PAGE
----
"Kill Bill" is the story, told in chapters, of the world's deadliest female assassin, who survives being shot on her wedding day and, after five years in a coma, seeks revenge on the man who tried to kill her. The film's samurai-style fight sequences were filmed largely in China and take place in everything from a nightclub to a snow-covered garden to a suburban home. "There were no obstacles involved in splitting up `Kill Bill' at all because I've always designed the movie, thought about the film, as malleable in any number of versions," Mr. Tarantino said in his statement. That includes different versions for Asia, America and Europe. The serial approach to "Kill Bill" has parallels to the making of the second and third installments of the "Matrix" series and "The Lord of The Rings" trilogy, which were filmed as one story but divided into parts and have been released on a staggered schedule. But those films were conceived as multipart releases; "Kill Bill" was not.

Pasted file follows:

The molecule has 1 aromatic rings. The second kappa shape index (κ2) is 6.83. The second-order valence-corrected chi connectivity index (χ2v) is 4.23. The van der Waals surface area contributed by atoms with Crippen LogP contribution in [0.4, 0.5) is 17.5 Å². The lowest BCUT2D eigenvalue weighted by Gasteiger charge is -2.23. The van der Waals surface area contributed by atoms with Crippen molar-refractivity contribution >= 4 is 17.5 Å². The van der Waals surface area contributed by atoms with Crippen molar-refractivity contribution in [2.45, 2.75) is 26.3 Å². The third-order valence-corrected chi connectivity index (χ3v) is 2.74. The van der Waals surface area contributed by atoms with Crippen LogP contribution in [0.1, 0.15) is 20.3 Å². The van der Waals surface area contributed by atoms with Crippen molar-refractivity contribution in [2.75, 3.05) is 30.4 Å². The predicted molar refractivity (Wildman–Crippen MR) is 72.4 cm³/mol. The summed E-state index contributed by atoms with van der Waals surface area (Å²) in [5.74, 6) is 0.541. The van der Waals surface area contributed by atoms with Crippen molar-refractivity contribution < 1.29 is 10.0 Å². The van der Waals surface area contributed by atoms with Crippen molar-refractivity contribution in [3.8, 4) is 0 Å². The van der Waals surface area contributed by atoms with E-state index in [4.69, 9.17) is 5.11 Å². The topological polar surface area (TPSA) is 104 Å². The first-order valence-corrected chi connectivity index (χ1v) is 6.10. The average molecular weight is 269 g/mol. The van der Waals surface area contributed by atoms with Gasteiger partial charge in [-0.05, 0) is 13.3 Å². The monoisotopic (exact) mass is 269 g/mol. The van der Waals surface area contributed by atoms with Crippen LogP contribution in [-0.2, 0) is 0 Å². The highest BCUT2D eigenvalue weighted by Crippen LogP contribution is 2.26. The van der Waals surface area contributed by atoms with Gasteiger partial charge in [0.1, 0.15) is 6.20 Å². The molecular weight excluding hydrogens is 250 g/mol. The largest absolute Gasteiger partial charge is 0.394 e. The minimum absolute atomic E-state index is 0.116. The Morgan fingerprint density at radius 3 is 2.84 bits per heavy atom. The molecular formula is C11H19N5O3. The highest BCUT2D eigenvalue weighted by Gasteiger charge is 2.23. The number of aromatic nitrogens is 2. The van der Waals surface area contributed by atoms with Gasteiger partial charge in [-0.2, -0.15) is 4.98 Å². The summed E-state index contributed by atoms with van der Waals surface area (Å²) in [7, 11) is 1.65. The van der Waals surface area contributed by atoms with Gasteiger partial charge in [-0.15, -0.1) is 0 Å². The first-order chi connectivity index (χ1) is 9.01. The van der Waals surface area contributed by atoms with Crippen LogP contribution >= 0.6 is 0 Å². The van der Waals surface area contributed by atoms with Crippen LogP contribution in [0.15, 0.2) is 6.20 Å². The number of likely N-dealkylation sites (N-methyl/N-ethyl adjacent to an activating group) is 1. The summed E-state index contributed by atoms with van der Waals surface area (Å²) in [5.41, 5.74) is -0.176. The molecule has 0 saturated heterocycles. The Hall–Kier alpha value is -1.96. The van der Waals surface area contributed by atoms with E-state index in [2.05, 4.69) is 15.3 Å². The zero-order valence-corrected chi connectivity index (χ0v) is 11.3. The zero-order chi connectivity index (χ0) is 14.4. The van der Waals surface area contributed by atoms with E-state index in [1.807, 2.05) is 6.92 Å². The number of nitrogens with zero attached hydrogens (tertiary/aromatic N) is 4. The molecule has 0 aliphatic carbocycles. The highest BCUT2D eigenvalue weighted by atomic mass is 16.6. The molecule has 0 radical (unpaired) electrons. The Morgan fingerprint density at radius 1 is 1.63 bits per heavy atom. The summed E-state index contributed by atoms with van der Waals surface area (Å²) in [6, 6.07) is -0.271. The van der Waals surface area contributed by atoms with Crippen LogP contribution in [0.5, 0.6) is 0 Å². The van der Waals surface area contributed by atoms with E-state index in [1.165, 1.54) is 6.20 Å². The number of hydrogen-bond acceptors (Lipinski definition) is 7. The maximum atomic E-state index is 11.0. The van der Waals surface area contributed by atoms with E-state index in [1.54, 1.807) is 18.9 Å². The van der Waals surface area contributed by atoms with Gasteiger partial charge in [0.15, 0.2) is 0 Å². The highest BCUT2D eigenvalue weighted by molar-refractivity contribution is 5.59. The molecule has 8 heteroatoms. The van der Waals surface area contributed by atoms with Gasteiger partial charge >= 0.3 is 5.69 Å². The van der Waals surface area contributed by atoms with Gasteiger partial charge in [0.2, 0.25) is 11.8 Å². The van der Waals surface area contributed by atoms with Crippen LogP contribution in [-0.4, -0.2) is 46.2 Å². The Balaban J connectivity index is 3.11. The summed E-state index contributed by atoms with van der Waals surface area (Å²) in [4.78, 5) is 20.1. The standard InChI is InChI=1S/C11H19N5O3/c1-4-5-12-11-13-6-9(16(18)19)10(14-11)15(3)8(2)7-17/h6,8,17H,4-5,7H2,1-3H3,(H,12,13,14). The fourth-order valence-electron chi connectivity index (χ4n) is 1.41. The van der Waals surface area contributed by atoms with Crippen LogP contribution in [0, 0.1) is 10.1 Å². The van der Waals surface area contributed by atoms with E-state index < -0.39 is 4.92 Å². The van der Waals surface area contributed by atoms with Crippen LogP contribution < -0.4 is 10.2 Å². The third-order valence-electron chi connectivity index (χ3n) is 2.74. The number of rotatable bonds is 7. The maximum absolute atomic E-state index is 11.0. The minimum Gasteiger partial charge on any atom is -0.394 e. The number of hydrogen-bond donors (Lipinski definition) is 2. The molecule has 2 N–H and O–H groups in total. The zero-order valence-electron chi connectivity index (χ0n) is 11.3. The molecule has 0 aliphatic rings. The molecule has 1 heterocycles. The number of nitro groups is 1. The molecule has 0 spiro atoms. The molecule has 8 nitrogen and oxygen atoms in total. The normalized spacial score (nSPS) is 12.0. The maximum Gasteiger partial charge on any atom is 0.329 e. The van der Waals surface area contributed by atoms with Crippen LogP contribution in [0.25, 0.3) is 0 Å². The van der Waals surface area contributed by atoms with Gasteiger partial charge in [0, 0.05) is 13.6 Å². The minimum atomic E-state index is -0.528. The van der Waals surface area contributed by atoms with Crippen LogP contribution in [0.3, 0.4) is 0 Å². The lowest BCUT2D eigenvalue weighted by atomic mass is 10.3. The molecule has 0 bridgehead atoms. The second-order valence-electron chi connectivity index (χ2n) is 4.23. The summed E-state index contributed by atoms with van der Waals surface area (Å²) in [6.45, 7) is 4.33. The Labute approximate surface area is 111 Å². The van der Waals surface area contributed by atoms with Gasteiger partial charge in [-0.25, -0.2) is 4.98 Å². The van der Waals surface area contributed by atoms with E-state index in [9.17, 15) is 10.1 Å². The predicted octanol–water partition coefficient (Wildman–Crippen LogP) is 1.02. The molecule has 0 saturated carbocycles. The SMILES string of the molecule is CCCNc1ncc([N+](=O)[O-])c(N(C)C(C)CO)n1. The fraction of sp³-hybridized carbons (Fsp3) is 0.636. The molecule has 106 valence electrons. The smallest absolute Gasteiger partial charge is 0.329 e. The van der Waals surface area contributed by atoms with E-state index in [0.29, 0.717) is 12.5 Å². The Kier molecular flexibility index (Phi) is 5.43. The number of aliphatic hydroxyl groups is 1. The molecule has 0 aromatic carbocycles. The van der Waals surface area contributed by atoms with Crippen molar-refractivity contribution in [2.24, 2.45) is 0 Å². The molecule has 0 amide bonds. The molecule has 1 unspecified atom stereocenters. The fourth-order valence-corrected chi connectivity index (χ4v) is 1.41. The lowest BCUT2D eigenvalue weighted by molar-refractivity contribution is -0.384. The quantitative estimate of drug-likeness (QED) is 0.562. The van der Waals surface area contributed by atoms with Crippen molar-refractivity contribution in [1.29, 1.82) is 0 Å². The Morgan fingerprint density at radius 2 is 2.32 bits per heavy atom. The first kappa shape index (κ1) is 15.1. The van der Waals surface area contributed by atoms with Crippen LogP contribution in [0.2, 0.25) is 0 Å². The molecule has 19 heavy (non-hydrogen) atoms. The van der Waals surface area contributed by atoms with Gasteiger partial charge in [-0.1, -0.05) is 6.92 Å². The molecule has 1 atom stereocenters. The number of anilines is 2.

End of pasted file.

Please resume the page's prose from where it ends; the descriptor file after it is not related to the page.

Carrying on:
Despite the success of the "Matrix" and the "Lord of the Ring" franchises, Miramax's decision carries risks, given the box-office figures for a number of sequels, prequels and serials. Several have been disappointments this summer, including "Charlie's Angels: Full Throttle," which received heavy publicity and generally favorable reviews as an enjoyable romp but which still failed to attract crowds. The serial films that have done well at the box office, like the "Matrix" series, have had built-in audiences already interested in the story. "Kill Bill," on the other hand, is from Mr. Tarantino's original screenplay. Mitigating some of the risk is the movie's price tag, which Mr. Weinstein estimated at more than $55 million, not including marketing costs: less than what many blockbusters cost because many of the actors worked for union-scale wages and because production costs in China are lower than in the United States.